Such response may, obviously, be different at various points in our lives, and we respond differently given the circumstances of our moods and moments (Ani DiFranco: "Every pop song on the radio is suddenly speaking to me..."). Just because a response is non-rational doesn't mean it can't be educated, that we can't train ourselves to be more or less patient viewers, that we can't strengthen and shape the muscles of our response. If you've only ever encountered Hollywood blockbusters, the first time you watch a different sort of film you're probably going to have a strongly negative affectual response, because your brain and body are unlikely to know what to do with this profoundly different sort of experience (or maybe you'll find that thrilling). But watch enough and think enough and listen enough to people who appreciate such things and you might bring yourself more into alignment with such experiences. (My post before my first on Prometheus was about learning to love Fassbender, and my initial response to The Bitter Tears of Petra von Kant was fiercely, viscerally negative. The change in that response is, for me, a rare exception to just about everything I'm saying here!)

If the experience of watching a movie is not one that engages you beyond the basic, brute level of immersion, then you end up responding to a movie like Prometheus in the way I did: by falling back on the rational. Not being entranced, I experienced the film with more mind than body. And I doubt even the film's staunchest defenders would argue that it is primarily a complex intellectual experience. I could put the shoe on the other foot, so to speak (the lens on the other eye?) if I bring up Tree of Life, a movie that utterly entranced and immersed me, that I can watch again and again and experience the same sort of full-body engagement (at least until the last sequence; the beach stuff actually kills some of the immersion, forcing me to an intellectual justification of it; I continue to think it's the weakest sequence in any Malick film). Viewers not entranced by Tree of Life find it an unbearable experience and a ridiculous, meretricious movie. (Same with 2001.)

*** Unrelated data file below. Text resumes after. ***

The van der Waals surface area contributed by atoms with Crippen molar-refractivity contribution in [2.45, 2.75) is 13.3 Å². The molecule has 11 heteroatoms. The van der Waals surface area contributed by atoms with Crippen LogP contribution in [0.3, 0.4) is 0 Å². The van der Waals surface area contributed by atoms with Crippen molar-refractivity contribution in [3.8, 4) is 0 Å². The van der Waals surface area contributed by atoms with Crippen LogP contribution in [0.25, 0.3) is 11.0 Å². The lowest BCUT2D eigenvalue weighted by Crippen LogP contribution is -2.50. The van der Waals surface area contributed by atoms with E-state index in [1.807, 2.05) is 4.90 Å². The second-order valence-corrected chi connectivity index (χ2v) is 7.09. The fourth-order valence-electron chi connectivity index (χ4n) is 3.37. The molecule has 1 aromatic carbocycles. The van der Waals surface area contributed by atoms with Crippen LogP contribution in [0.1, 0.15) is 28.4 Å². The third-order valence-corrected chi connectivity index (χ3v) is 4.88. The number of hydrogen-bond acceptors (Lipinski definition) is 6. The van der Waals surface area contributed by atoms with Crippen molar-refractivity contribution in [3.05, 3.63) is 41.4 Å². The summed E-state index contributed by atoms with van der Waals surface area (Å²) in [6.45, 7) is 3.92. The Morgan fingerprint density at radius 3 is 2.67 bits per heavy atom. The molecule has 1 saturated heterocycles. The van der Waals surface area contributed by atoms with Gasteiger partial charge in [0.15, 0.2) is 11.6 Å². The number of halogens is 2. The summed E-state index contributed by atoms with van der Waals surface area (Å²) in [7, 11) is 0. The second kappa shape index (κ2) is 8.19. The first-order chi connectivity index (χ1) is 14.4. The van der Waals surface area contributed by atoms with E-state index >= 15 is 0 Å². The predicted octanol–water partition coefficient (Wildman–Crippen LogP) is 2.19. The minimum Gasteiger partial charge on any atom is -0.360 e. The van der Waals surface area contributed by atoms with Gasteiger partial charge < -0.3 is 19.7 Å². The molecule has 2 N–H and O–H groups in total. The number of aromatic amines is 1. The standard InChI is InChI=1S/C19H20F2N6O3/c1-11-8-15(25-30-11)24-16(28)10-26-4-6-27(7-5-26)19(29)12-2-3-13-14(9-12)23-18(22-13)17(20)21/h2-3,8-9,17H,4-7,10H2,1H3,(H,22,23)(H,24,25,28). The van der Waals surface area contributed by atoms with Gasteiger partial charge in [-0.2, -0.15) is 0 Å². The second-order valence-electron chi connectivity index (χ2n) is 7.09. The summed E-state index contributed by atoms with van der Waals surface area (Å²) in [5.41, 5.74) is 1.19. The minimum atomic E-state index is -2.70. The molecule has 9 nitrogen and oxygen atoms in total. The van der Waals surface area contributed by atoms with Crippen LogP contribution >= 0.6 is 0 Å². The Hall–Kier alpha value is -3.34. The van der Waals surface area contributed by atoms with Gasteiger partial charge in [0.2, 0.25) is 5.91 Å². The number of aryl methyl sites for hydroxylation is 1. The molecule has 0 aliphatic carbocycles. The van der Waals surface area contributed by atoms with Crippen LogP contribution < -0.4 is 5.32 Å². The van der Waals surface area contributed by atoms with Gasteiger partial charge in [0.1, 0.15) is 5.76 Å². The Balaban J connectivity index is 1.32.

This does not mean we have to fall into a shallow relativism, a "You like your movies, I'll like mine, there's no arguing it, art is whatever you make of it, yabba yabba yabba." Experiences may be beyond argument, but claims aren't. For instance, one of the passages I quoted yesterday, from Genevieve Valentine ("One of the saving graces of the psychosexual terrorization in the Alien franchise is the leveling of the gender playing field – the rape threat they represent is omnipresent and sexually indiscriminate. But not in Prometheus!"), cannot be true if Caitlín R. Kiernan's quote above is also true. The argument would need to be fleshed out so that we knew exactly what we were talking about (and what "rape" refers to in the film; I'm not sure it's the most useful word for the actions under discussion), but it's certainly a line of argument that could get somewhere, and that people with different experiences of the movie as a whole might even find some common ground on. Even when your overall assessment (like/hate) relies on an emotional and non-rational engagement with something, there are still plenty of areas for rational discussion.

Hatred may not be overcome, love may not be undone, but indifference can be moved toward one direction or another. Yesterday, for instance, I said that Michael Fassbender "seemed like a refugee from an incomparably better movie, A.I.", to which Adam Lipkin in comments said, "I'm not sure any phrase could be more damning than, 'an incomparably better movie, A.I.'" But I've come to really like A.I. I put a link on the title to Jonathan Rosenbaum's Film Quarterly essay on it, an essay that got me to look at the film in a new and more appreciative way — I'd watched it, had liked parts well enough, but hadn't been bowled over, and thought the ending was silly. Rosenbaum's essay, and then, later, Ben Sampson's video essay, "A Visual Study of A.I. Artificial Intelligence" gave me the perspective to find my own way into the film and to move from indifference to, if not love (no, not love), then enthusiastic appreciation.

But I wasn't indifferent to Prometheus.